6. Call Your Doctor
In certain cases, your physician will want to treat you with a preventative dose of the antibiotic doxycycline if you meet all of the following criteria, according to the Infectious Disease Society of America:
- The tick was most likely a deer tick.
- The tick is estimated to have been attached for 36 hours or more (based upon how engorged the tick appears or the amount of time since outdoor exposure).
- It's within 72 hours of tick removal.
- The bite occurred in an area where there's a high incidence of Lyme disease, like Pennsylvania, New York, New Jersey, Maine, New Hampshire or Wisconsin. (You can look up your state here.)
If you meet all of the above criteria, your doctor will likely give you a single 200 mg dose of doxycycline.
7. Watch for Symptoms
If you don't fit the bill to get treated right away, then you'll need to just watch for symptoms for the next 30 days. There's no need to actually get tested for Lyme disease.
"Antibodies can take several weeks to develop, so you may test negative if it's a very recent infection," Dr. Cameron points out.
In addition, if you've ever had Lyme disease before, antibodies can remain in your blood for months or even years, so a positive test doesn't necessary mean you're sick, adds Dr. Zimring.
Instead, watch for a rash. About 80 percent of people with Lyme disease develop a rash, otherwise known as erythema migrans.
While most of the time when you think of the "classic" bulls-eye rash when it comes to Lyme disease, it can also show up as a plain red rash, Dr. Cameron says. Common areas include in and around the ears or hair, under your arms, inside your belly button, around your waist, between your legs or on the back of your knees.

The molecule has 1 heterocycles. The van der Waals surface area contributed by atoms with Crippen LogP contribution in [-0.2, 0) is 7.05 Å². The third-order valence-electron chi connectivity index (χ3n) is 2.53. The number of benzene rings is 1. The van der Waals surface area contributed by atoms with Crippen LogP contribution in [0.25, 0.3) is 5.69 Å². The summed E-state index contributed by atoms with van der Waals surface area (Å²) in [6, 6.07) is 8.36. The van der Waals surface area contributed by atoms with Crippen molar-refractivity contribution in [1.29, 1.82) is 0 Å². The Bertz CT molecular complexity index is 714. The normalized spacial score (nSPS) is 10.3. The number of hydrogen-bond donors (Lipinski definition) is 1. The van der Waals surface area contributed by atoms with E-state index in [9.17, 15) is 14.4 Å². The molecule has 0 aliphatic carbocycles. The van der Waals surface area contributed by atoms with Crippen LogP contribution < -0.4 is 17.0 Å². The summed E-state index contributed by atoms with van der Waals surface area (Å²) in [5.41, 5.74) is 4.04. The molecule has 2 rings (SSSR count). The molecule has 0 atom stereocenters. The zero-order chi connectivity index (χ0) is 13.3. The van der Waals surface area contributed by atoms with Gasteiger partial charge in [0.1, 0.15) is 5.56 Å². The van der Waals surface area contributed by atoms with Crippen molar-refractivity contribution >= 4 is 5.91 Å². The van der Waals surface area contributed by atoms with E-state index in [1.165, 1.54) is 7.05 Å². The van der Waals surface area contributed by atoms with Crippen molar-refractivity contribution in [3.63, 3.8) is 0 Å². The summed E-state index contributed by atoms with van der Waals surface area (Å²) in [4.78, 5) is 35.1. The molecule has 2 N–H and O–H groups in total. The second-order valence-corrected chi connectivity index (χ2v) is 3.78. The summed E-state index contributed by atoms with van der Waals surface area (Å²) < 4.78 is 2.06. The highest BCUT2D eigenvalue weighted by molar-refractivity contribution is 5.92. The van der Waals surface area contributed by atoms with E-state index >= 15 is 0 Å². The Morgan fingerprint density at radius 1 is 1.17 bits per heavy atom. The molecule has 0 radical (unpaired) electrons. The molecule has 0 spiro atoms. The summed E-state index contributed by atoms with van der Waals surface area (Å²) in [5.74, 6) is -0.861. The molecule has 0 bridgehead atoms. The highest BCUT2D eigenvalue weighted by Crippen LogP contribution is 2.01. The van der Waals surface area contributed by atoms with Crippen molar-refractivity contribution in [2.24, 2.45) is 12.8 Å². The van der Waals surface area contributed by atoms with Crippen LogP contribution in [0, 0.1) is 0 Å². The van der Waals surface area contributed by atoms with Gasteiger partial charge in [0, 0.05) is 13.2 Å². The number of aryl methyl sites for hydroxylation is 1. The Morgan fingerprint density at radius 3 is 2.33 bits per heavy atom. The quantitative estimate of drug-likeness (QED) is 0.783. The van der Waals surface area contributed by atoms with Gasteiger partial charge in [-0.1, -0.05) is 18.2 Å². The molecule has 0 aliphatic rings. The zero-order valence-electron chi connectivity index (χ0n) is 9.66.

Other symptoms include:
- Extreme fatigue
- Muscle pain
- Joint swelling and pain
Most people don't notice itching and swelling around the bite, although it can happen, especially as part of an allergic reaction.
If you experience any of the above symptoms, call your doctor immediately.
The good news is that early Lyme disease can be treated easily with oral antibiotics, usually doxycycline for two to three weeks, or, if for some reason you can't take that, amoxicillin or cefuroxime.
While you may have heard of long-term Lyme disease, that's a myth, says Dr. Zimring. But anywhere from 10 to 20 percent of people do develop Post-Treatment Lyme Disease Syndrome (PTLDS), a condition where symptoms linger for up to six months, per an August 2018 paper in The New England Journal of Medicine.
"It may be because the bacteria that cause Lyme disease trigger an auto-immune response that causes symptoms even after the infection itself is gone," explains Dr. Zimring. "Usually, this resolves over time."
- Centers for Disease Control and Prevention: Vital Signs: Trends in Reported Vectorborne Disease Cases — United States and Territories, 2004–2016
- UptoDate: Patient education: What to do after a tick bite to prevent Lyme disease (Beyond the Basics)
- Centers for Disease Control and Prevention: Tick Bite: What to Do
- Infectious Disease Society of America: Clinical Practice Guidelines by the Infectious Diseases Society of America (IDSA), American Academy of Neurology (AAN), and American College of Rheumatology (ACR): 2020 Guidelines for the Prevention, Diagnosis and Treatment of Lyme Disease
- UptoDate: Patient Information Lyme Disease Treatment (Beyond the Basics)
- The New England Journal of Medicine: Tick-born Diseases: Confronting a Growing Threat